When we increase our body temperature, we begin to sweat. Sweat is comprised of electrolytes and water and is a natural response of the body and skin to cool ourselves down (13).
However, in extreme cases of dehydration, the body may not actually be able to produce sweat because there just isn’t enough water to make it with.
This can be a cause of concern, especially for individuals who work in hot, humid climates, or those who are physically active for long periods such as marathon runners.
Luckily, our skin can provide us with early warning signs that we are not getting enough water. These include (14):
Main point: The skin is a great indicator of hydration levels—keep an eye out for the indications mentioned above and make sure you drink enough water to allow your body to cool down during times of exercise or when working in hot environments.
6. Dry Mouth
In addition to feeling thirsty, dehydration can make your mouth feel dry (15).
This is because the mouth constantly lubricates the internal environment with saliva, which is highly composed of water (16).
Dry mouth can also result from a variety of other medical conditions, however, so if drinking a glass of water doesn’t help your dry mouth, it is best to seek out professional medical advice to see why you’re experiencing this.
Main point: A lack of water intake can reduce the ability of the mouth to produce saliva. Saliva helps keep the mouth lubricated and is largely composed of water. So, if you’re experiencing dry mouth and are thirsty, there is a good chance you are dehydrated.
Not only can dehydration affect your cognitive function and mood, it can also cause you to experience headaches.
One study looked at the effects of dehydration caused by exercise and found that even becoming dehydrated by 1.36% caused problems in concentration, task difficulty and headaches! (17)
This means that even moderate exercise can put you at risk of dehydration if you don’t drink enough water.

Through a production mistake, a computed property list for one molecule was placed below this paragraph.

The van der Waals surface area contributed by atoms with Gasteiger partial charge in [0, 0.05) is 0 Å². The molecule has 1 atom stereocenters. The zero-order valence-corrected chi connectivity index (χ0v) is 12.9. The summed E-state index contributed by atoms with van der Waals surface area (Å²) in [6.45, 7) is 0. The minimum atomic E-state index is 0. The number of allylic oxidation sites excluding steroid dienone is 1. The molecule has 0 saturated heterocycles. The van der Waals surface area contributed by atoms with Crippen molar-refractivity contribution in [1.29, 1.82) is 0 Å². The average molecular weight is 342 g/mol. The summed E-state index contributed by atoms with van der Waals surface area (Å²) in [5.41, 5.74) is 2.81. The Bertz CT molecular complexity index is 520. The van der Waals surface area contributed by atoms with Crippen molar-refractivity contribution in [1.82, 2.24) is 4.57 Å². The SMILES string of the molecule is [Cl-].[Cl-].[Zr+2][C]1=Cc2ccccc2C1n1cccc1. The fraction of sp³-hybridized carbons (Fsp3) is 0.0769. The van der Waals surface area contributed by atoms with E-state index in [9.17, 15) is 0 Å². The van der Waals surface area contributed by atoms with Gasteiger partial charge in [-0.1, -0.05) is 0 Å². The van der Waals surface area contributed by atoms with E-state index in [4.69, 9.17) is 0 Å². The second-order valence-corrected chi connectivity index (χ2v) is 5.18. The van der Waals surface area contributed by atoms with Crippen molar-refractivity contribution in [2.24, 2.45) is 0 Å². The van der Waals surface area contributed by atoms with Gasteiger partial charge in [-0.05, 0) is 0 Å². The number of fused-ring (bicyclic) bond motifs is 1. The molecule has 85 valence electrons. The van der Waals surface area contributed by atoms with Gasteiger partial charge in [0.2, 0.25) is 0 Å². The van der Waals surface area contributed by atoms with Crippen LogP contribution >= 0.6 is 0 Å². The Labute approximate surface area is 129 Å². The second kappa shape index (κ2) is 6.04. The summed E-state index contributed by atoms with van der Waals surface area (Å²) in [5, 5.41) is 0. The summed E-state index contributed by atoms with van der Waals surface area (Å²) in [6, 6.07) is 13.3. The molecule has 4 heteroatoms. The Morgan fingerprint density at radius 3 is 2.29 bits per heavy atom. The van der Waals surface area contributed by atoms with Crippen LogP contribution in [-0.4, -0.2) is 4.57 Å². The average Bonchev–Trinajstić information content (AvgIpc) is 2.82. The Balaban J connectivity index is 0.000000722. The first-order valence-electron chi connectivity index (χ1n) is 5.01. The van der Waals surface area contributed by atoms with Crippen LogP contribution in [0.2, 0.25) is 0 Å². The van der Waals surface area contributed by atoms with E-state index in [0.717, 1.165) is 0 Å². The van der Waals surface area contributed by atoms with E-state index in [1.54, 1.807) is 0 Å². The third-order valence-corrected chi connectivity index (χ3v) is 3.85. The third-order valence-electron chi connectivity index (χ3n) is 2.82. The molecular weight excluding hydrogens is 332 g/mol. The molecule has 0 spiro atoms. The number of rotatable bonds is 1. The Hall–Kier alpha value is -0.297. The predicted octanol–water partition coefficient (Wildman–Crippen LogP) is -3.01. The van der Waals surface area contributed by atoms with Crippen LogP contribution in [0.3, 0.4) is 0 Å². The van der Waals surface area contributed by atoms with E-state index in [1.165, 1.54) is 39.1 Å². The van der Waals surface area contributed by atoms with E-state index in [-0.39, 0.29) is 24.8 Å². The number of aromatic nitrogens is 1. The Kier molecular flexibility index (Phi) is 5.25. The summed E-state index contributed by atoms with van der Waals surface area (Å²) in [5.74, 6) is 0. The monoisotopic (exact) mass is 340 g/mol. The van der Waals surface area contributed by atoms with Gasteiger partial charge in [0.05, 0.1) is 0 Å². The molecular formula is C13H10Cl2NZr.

Main point: Water is extremely important for our overall health and may be a cause of those headaches you’ve been experiencing. Try increasing your water intake each day to see if this helps.
8. Effects on the Heart
In addition to your skin, organs, and just about everything else in your body, your blood is also composed of water.
This means that low water intake can affect how blood gets around your body.
This is suggested to cause fluctuations in your blood pressure as well as your heart beat (18), and may be why some people who experience dehydration also experience heart flutters (or palpitations) (19)
Main point: Just like every other cell in your body, your blood is made up of cells, which also must have adequate water to survive. Staying hydrated can prevent possible drops in blood pressure and heart flutters that may result from dehydration.
Hopefully, after reading through these telltale signs of dehydration, you can now keep your body in check with adequate fluids and efficiently prepare for scenarios that require increased energy demand, like exercise or stressful work environments.
As always, you should discuss any changes to your diet or lifestyle with a healthcare professional, especially in the context of dehydration. Many symptoms of dehydration can be a symptom of another underlying medical condition and should always be checked with a professional healthcare provider if it persists.